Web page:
Government debt could reach 105% due to government spending to support the UK through the coronavirus pandemic, according to the Treasury Department’s senior official.
Sir Tom Scholar told MPs his team was still awaiting official forecasts from the Office for Budget Responsibility (OBR) but the UK economy was likely to experience its worst annual decline in three centuries.
The ministers have taken out large loans to support the vacation program. They have taken on 80% of workers’ wages up to a maximum of £ 2,500 a month when they were unable to work and made loans to companies affected by restrictions aimed at slowing the spread of Covid. 19th
A total of 9.6 million jobs have been filled, according to HM Revenue and Customs, and claims of £ 41.4 billion had been made by October 18.
However, the Treasury Department’s permanent secretary said that despite the high cost involved, the government would provide short-term support to the economy to avoid major fallout supported by the International Monetary Fund (IMF).
Sir Tom told the Commons Public Accounts Committee that the OBR is “still finalizing” its projections, which will be released along with next week’s spending review, but “are likely to have very serious economic implications”.
He said: “In its forecast a week ago, the Bank of England announced that the economy would contract 11% year over year in 2020, the largest annual decline in 300 years. It is very serious. “
The official said the OBR’s upgrade in the summer of its borrowing and debt projections was a “very significant blow to the budgetary position”.
Sir Tom said, “We’ll have the exact numbers next week, but in their monthly estimate in August, the OBR projected borrowing of around £ 370 billion, or 19% of GDP – an increase of 2.5% of GDP this year (in March) and a debt of not around 75%, but rather over 100%, maybe 105%. “
The changed circumstances forced the Treasury Department to cancel plans for a multi-year budget review for most government departments. Chancellor Rishi Sunak was only due to come up with spending proposals in 2021-22 when he appears in the House of Commons next week.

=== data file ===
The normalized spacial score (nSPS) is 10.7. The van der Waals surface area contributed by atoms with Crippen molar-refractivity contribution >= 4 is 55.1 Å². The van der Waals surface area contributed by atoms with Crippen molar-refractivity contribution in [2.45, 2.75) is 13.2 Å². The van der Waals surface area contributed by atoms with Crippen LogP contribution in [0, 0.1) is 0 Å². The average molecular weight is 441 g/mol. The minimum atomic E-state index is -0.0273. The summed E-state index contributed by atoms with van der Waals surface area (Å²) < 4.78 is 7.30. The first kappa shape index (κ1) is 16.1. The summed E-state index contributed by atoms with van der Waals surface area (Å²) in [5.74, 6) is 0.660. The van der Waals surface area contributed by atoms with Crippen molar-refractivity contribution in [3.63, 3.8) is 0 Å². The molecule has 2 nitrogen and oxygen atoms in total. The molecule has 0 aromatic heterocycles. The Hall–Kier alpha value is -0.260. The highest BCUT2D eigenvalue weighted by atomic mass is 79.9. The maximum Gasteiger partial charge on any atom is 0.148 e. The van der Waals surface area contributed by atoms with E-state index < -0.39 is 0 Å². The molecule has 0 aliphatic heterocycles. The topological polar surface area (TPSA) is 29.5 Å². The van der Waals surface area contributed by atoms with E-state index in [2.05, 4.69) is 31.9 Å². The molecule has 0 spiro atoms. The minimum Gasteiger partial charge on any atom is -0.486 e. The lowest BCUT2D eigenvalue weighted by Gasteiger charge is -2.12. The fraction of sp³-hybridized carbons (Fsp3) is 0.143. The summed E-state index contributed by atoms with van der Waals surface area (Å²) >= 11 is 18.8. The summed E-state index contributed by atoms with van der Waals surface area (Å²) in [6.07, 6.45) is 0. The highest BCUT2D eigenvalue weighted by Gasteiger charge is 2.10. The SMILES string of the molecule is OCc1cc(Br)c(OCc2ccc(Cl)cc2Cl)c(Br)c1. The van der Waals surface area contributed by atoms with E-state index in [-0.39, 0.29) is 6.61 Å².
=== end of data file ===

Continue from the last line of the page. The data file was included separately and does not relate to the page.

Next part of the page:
However, Sir Tom, a former Downing Street advisor, said the IMF intended to continue providing assistance now in order to avoid a major economic shock later.
“The approach of this government, and in my opinion almost every other government in the developed world, has been to provide full, generous, short-term assistance to minimize the long-term consequences of short-term disruption,” he added.
“The IMF has said … there will be a time for fiscal consolidation in every country, but that time has not yet come – the priority for now is to support the economy in the short term and, in fact, this is the best way to help in the medium and long term to reach. Concept of fiscal sustainability. “
Urged by committee chair Meg Hillier as to whether a rise in interest rates was likely to have a “catastrophic” impact on public spending, Sir Tom admitted that it was likely to have an impact, given Britain’s indebtedness.
He told the committee that the OBR had identified a potential rate hike, currently at an all-time low of 0.1%, as “one of the major risks to public finances”.
“A sustained rise in interest rates would increase the debt interest burden – the larger the debt, the larger a given change in interest rates will be on the debt interest,” Sir Tom continued.
“Debt interest is counted as government spending in national accounts. The more you spend on debt, the less you have to spend on other things.”